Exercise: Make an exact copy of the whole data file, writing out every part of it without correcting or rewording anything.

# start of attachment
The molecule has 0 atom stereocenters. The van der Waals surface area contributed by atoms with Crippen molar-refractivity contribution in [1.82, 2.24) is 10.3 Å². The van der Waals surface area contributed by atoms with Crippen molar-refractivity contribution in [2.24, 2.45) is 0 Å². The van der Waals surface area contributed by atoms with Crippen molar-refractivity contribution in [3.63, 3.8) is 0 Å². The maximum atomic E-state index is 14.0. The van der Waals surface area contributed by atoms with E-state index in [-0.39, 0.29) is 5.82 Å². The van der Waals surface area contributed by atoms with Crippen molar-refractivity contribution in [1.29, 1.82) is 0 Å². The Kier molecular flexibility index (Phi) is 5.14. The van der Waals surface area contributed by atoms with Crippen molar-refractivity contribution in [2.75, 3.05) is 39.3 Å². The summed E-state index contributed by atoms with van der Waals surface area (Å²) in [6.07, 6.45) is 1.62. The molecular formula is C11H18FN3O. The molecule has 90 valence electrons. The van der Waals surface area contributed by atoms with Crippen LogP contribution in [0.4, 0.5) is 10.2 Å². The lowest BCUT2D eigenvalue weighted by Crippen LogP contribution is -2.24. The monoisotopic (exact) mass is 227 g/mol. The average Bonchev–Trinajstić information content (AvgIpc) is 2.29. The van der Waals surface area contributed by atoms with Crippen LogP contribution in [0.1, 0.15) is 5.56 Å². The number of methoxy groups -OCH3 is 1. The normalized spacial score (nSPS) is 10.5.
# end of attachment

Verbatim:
The molecule has 0 atom stereocenters. The van der Waals surface area contributed by atoms with Crippen molar-refractivity contribution in [1.82, 2.24) is 10.3 Å². The van der Waals surface area contributed by atoms with Crippen molar-refractivity contribution in [2.24, 2.45) is 0 Å². The van der Waals surface area contributed by atoms with Crippen molar-refractivity contribution in [3.63, 3.8) is 0 Å². The maximum atomic E-state index is 14.0. The van der Waals surface area contributed by atoms with E-state index in [-0.39, 0.29) is 5.82 Å². The van der Waals surface area contributed by atoms with Crippen molar-refractivity contribution in [1.29, 1.82) is 0 Å². The Kier molecular flexibility index (Phi) is 5.14. The van der Waals surface area contributed by atoms with Crippen molar-refractivity contribution in [2.75, 3.05) is 39.3 Å². The summed E-state index contributed by atoms with van der Waals surface area (Å²) in [6.07, 6.45) is 1.62. The molecular formula is C11H18FN3O. The molecule has 90 valence electrons. The van der Waals surface area contributed by atoms with Crippen LogP contribution in [0.4, 0.5) is 10.2 Å². The lowest BCUT2D eigenvalue weighted by Crippen LogP contribution is -2.24. The monoisotopic (exact) mass is 227 g/mol. The average Bonchev–Trinajstić information content (AvgIpc) is 2.29. The van der Waals surface area contributed by atoms with Crippen LogP contribution in [0.1, 0.15) is 5.56 Å². The number of methoxy groups -OCH3 is 1. The normalized spacial score (nSPS) is 10.5.